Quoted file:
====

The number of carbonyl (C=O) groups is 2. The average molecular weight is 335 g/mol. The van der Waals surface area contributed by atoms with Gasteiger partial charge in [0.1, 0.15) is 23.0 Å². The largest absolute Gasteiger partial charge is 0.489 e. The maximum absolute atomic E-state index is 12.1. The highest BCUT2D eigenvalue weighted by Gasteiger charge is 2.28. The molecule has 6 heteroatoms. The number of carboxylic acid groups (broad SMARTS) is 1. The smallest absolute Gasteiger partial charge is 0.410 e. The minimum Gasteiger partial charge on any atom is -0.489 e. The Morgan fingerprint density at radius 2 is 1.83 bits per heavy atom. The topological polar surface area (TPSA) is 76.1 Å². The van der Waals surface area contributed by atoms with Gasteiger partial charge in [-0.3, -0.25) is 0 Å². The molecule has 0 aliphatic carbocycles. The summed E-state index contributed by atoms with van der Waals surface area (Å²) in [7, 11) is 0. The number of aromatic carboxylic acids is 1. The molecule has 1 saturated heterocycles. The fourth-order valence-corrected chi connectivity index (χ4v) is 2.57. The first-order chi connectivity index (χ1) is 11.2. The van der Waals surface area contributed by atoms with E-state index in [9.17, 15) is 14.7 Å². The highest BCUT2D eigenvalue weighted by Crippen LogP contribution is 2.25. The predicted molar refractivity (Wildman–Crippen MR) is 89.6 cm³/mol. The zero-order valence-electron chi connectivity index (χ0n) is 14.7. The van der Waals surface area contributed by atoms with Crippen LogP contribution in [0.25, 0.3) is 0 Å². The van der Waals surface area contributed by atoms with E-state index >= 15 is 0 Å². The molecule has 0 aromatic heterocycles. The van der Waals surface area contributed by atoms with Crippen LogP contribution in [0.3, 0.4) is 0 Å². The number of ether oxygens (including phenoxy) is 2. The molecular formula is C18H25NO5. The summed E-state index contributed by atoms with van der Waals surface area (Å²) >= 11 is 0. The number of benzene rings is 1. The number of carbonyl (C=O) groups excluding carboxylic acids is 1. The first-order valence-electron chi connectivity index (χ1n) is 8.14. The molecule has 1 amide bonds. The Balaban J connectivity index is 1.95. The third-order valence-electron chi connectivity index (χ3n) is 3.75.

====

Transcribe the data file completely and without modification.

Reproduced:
The number of carbonyl (C=O) groups is 2. The average molecular weight is 335 g/mol. The van der Waals surface area contributed by atoms with Gasteiger partial charge in [0.1, 0.15) is 23.0 Å². The largest absolute Gasteiger partial charge is 0.489 e. The maximum absolute atomic E-state index is 12.1. The highest BCUT2D eigenvalue weighted by Gasteiger charge is 2.28. The molecule has 6 heteroatoms. The number of carboxylic acid groups (broad SMARTS) is 1. The smallest absolute Gasteiger partial charge is 0.410 e. The minimum Gasteiger partial charge on any atom is -0.489 e. The Morgan fingerprint density at radius 2 is 1.83 bits per heavy atom. The topological polar surface area (TPSA) is 76.1 Å². The van der Waals surface area contributed by atoms with Gasteiger partial charge in [-0.3, -0.25) is 0 Å². The molecule has 0 aliphatic carbocycles. The summed E-state index contributed by atoms with van der Waals surface area (Å²) in [7, 11) is 0. The number of aromatic carboxylic acids is 1. The molecule has 1 saturated heterocycles. The fourth-order valence-corrected chi connectivity index (χ4v) is 2.57. The first-order chi connectivity index (χ1) is 11.2. The van der Waals surface area contributed by atoms with E-state index in [9.17, 15) is 14.7 Å². The highest BCUT2D eigenvalue weighted by Crippen LogP contribution is 2.25. The predicted molar refractivity (Wildman–Crippen MR) is 89.6 cm³/mol. The zero-order valence-electron chi connectivity index (χ0n) is 14.7. The van der Waals surface area contributed by atoms with Crippen LogP contribution in [0.25, 0.3) is 0 Å². The van der Waals surface area contributed by atoms with E-state index >= 15 is 0 Å². The molecule has 0 aromatic heterocycles. The van der Waals surface area contributed by atoms with Crippen LogP contribution in [0.3, 0.4) is 0 Å². The number of ether oxygens (including phenoxy) is 2. The molecular formula is C18H25NO5. The summed E-state index contributed by atoms with van der Waals surface area (Å²) >= 11 is 0. The number of benzene rings is 1. The number of carbonyl (C=O) groups excluding carboxylic acids is 1. The first-order valence-electron chi connectivity index (χ1n) is 8.14. The molecule has 1 amide bonds. The Balaban J connectivity index is 1.95. The third-order valence-electron chi connectivity index (χ3n) is 3.75.